Analysts say a strike of Puerto Rico truckers is a threat to the island’s economy and a challenge for the Oversight Board.

The board spent a page in the most recent fiscal plan talking about the need to not extend the minimum rates to privately negotiated trucking contracts. The truckers are striking for this as much as for a new rate.

The strike started 4 a.m. on Wednesday. Though only one of the two truckers’ unions called for the strike, many truckers outside the striking union observed it Wednesday.

The economic impact of the strike will depend on how long it lasts and how many truckers abide by it, said Vicente Feliciano, president of Advantage Business Consulting. He said truckers that didn’t work despite not being a member of the striking union chose to do so either out of solidarity or out of security concerns.

Puerto Rico truckers are paid in one of two ways — through privately negotiated contracts or through a spot rate. In the former, for example, a trucker may reach a contract with a major retailer for a year to bring the retailer goods five days a week. In the latter, truckers line up at docks and pick up containers with goods to be delivered to several retailers or other entities.

The local government’s Transportation and Public Services Bureau (NTSP for its Spanish name) has historically put a minimum rate for the spot rate.

The rate had not been increased since 2005. On Dec. 23, the NTSP mandated an increase by 35% and the widening of the rate’s sphere so that it would also be a minimum for privately negotiated contracts.

A private sector body sued in local court and the court put a stay on the enforcement of the increase. The court subsequently overthrew the increase, saying the NTSP had not followed proper procedures. Truckers have appealed this ruling to a higher local court.

Meanwhile, the striking union is arguing that a 2018 Puerto Rico law extended the applicability of island’s spot-rate minimum to the privately negotiated contracts.

If the board gives in on restricting the rates to just spot rate trucking, “the board won’t have any political power to ramp through any legislation,” Feliciano said. Board opponents would “smell blood.”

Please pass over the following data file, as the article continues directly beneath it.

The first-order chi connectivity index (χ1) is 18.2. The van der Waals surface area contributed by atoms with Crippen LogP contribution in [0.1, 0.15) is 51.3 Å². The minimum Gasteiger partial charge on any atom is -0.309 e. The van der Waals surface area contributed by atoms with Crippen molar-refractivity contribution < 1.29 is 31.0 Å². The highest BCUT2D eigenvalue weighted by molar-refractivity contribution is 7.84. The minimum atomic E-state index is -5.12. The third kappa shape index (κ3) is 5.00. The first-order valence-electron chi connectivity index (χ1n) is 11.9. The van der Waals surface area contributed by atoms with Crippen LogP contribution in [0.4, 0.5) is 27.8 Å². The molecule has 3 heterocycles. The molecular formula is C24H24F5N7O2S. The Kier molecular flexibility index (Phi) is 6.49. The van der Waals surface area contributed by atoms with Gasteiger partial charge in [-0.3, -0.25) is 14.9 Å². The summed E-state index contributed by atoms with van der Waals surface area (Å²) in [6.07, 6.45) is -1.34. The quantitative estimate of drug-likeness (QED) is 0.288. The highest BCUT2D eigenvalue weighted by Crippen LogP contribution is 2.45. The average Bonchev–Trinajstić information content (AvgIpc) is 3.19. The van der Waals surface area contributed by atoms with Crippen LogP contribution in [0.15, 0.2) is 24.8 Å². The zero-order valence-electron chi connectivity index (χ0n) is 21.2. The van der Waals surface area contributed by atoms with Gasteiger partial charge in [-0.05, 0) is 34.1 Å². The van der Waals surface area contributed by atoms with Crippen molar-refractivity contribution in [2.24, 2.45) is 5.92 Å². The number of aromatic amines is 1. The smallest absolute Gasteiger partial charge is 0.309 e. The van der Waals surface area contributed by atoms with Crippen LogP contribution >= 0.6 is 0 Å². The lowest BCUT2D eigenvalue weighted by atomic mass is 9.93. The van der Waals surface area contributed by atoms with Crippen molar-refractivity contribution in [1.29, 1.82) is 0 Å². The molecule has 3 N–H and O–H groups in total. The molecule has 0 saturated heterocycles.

Feliciano’s firm, using U.S. Bureau of Labor Statistics data, estimated that Puerto Rico truckers made an average of $25,321 in 2019. This compares to $54,039 in the United States in the same year. Puerto Rico truckers’ earnings went up 20% from 2010 to 2020, according to BLS data.

In its April fiscal plan for Puerto Rico, the board said the NTSP’s extension of the minimum rate to privately negotiated contracts was inconsistent with the fiscal plan. It said that if the NTSP’s rate were to be put into effect, Puerto Rico truckers would be paid $5.55-$7.51 per mile and that this compares to an average compensation rate of $2.74 per mile in the U.S.

On Wednesday the board put out a statement saying that it had been communicating or attempting to communicate with the truckers’ unions, business groups, and the NTSP on the shipping rates issues since December. According to the board, the striking union’s attorney said this spring he did not want to discuss shipping rates with the board.

The board asked the striking union to stop the strike and to discuss the matter.

The board said it has only received important materials from the NTSP in June. “The NTSP’s process to adopt the proposed regulation did not meet the requirements of Puerto Rico’s Uniform Administrative Proceedings Act, the NTSP has not undertaken any analysis of the economic impact of the proposed regulation, and the regulation does not exclude private negotiated contracts,” the board said Wednesday.

“We need to resolve this very quickly,” said Heidi Calero, president of H. Calero Consulting Group, saying the strike was a potential threat to the island’s economy. Her group is a Puerto Rico business consulting firm.

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